Jeff Probst “likes to figure out on his own what’s going on,” Mark Burnett says

As usual, the New York Times bats cleanup on a trend: this time, commenting on Jeff Probst’s evolution into the best reality host on television. While Anderson Cooper held that post during Survivor‘s early years, when Jeff was just finding his way, he’s now the clear leader.

Back then, the Times’ Claire Dederer points out, Jeff “was eager and freckly. He buddied up to the contestants. He smiled constantly. His voice was softer than it is now. Tribal council seemed actively to pain him. He wore shorts.” But eventually, Jeff “became what he is now: a methodical, meticulous interviewer, more police investigator than talk-show host.” And, most significantly, as a fan of the show, “he’s simultaneously haughty and fascinated.”

While the paper doesn’t ask Jeff about his job, it does talk to producer Mark Burnett, who says that Jeff’s Tribal Council interrogations usually aren’t based upon advance knowledge of what’s happened back in camp. “Jeff gets some information about what’s going on, but he doesn’t need to know much. He likes to figure out on his own what’s going on. Some tribal councils might last one-and-a-half to two hours while Jeff gets the talk to where he wants it to be. Jeff is very interested in people and things, and that comes across,” he said.

A Survivor Figures Out What to Do With Himself [New York Times]

Surprisingly, man not eaten alive on Eaten Alive

Eaten Alive

Discovery Channel’s happy family holiday special Eaten Alive aired Sunday, rewarding viewers for their two full hours of viewing by ensuring that they spent quality time in the company of others instead of wasting that time doing something else that might not have been as satisfying, such as buying things that have labels which accurately reflect their contents.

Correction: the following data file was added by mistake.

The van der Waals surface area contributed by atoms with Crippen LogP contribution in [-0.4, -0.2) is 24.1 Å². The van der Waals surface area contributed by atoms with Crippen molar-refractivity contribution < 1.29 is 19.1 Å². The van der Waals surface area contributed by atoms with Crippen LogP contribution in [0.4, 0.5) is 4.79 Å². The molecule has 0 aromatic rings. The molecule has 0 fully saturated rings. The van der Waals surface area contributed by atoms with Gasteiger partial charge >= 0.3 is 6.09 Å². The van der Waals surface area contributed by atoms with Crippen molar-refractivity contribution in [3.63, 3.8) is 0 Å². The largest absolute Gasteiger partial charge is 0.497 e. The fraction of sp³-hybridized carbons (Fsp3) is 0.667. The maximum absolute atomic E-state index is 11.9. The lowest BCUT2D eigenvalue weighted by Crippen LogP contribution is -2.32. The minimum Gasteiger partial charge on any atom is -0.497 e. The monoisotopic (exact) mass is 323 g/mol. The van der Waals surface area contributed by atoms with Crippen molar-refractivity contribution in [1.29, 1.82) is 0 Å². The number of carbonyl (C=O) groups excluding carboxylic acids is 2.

Winter 2015 reality TV debut schedule

winter 2015 reality TV schedule

Mark your calendars with all these upcoming reality TV show debuts, including Celebrity Apprentice, The Bachelor, and another season of MasterChef Junior, all of which kick off in early January.

There are also 20+ shows debuting in December--including the one-off return of The Sing Off. No winter break for reality TV.

about the writer

Andy Dehnart is a journalist who has covered reality television for more than 15 years and created reality blurred in 2000. A member of the Television Critics Association, his writing and criticism about television, culture, and media has appeared on NPR and in Playboy, Buzzfeed, and many other publications. Andy, 36, also directs the journalism program at Stetson University in Florida, where he teaches creative nonfiction and journalism. He has an M.F.A. in nonfiction writing and literature from Bennington College. More about reality blurred and Andy.